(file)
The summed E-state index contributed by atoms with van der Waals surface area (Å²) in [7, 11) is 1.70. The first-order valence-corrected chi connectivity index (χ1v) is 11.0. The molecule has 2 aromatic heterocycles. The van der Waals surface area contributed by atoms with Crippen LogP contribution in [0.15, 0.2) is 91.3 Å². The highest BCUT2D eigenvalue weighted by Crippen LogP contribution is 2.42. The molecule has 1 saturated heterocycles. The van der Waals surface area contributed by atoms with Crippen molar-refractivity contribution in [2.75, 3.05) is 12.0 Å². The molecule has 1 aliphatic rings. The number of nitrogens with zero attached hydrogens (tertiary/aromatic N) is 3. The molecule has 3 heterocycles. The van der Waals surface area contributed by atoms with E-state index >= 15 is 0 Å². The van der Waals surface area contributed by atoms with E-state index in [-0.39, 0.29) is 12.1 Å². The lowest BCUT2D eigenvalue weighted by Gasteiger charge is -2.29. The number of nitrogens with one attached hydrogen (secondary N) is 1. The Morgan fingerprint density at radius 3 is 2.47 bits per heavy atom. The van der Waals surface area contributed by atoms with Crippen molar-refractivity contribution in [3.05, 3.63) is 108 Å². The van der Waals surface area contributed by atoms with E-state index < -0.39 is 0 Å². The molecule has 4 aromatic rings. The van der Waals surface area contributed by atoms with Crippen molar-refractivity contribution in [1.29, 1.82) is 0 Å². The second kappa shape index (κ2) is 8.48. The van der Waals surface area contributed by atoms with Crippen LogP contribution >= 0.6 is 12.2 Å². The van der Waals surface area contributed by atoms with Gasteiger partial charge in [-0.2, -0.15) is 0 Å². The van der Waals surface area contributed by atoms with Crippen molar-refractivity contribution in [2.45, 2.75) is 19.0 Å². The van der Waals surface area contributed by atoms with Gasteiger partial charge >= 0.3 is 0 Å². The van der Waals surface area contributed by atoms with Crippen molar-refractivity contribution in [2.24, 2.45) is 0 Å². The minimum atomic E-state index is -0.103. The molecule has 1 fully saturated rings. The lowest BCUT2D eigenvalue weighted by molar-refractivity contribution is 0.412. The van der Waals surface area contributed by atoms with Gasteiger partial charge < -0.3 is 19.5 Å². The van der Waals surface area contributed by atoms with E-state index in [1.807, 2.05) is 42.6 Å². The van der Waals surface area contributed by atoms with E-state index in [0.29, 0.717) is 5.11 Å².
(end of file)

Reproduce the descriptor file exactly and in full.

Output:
The summed E-state index contributed by atoms with van der Waals surface area (Å²) in [7, 11) is 1.70. The first-order valence-corrected chi connectivity index (χ1v) is 11.0. The molecule has 2 aromatic heterocycles. The van der Waals surface area contributed by atoms with Crippen LogP contribution in [0.15, 0.2) is 91.3 Å². The highest BCUT2D eigenvalue weighted by Crippen LogP contribution is 2.42. The molecule has 1 saturated heterocycles. The van der Waals surface area contributed by atoms with Crippen molar-refractivity contribution in [2.75, 3.05) is 12.0 Å². The molecule has 1 aliphatic rings. The number of nitrogens with zero attached hydrogens (tertiary/aromatic N) is 3. The molecule has 3 heterocycles. The van der Waals surface area contributed by atoms with E-state index >= 15 is 0 Å². The van der Waals surface area contributed by atoms with E-state index in [-0.39, 0.29) is 12.1 Å². The lowest BCUT2D eigenvalue weighted by Gasteiger charge is -2.29. The number of nitrogens with one attached hydrogen (secondary N) is 1. The Morgan fingerprint density at radius 3 is 2.47 bits per heavy atom. The van der Waals surface area contributed by atoms with Crippen molar-refractivity contribution in [3.05, 3.63) is 108 Å². The van der Waals surface area contributed by atoms with E-state index < -0.39 is 0 Å². The molecule has 4 aromatic rings. The van der Waals surface area contributed by atoms with Crippen molar-refractivity contribution in [1.29, 1.82) is 0 Å². The second kappa shape index (κ2) is 8.48. The van der Waals surface area contributed by atoms with Crippen LogP contribution >= 0.6 is 12.2 Å². The van der Waals surface area contributed by atoms with Gasteiger partial charge in [-0.2, -0.15) is 0 Å². The van der Waals surface area contributed by atoms with Crippen molar-refractivity contribution in [2.45, 2.75) is 19.0 Å². The van der Waals surface area contributed by atoms with Gasteiger partial charge >= 0.3 is 0 Å². The van der Waals surface area contributed by atoms with Crippen molar-refractivity contribution in [2.24, 2.45) is 0 Å². The minimum atomic E-state index is -0.103. The molecule has 1 fully saturated rings. The lowest BCUT2D eigenvalue weighted by molar-refractivity contribution is 0.412. The van der Waals surface area contributed by atoms with Gasteiger partial charge < -0.3 is 19.5 Å². The van der Waals surface area contributed by atoms with E-state index in [1.807, 2.05) is 42.6 Å². The van der Waals surface area contributed by atoms with E-state index in [0.29, 0.717) is 5.11 Å².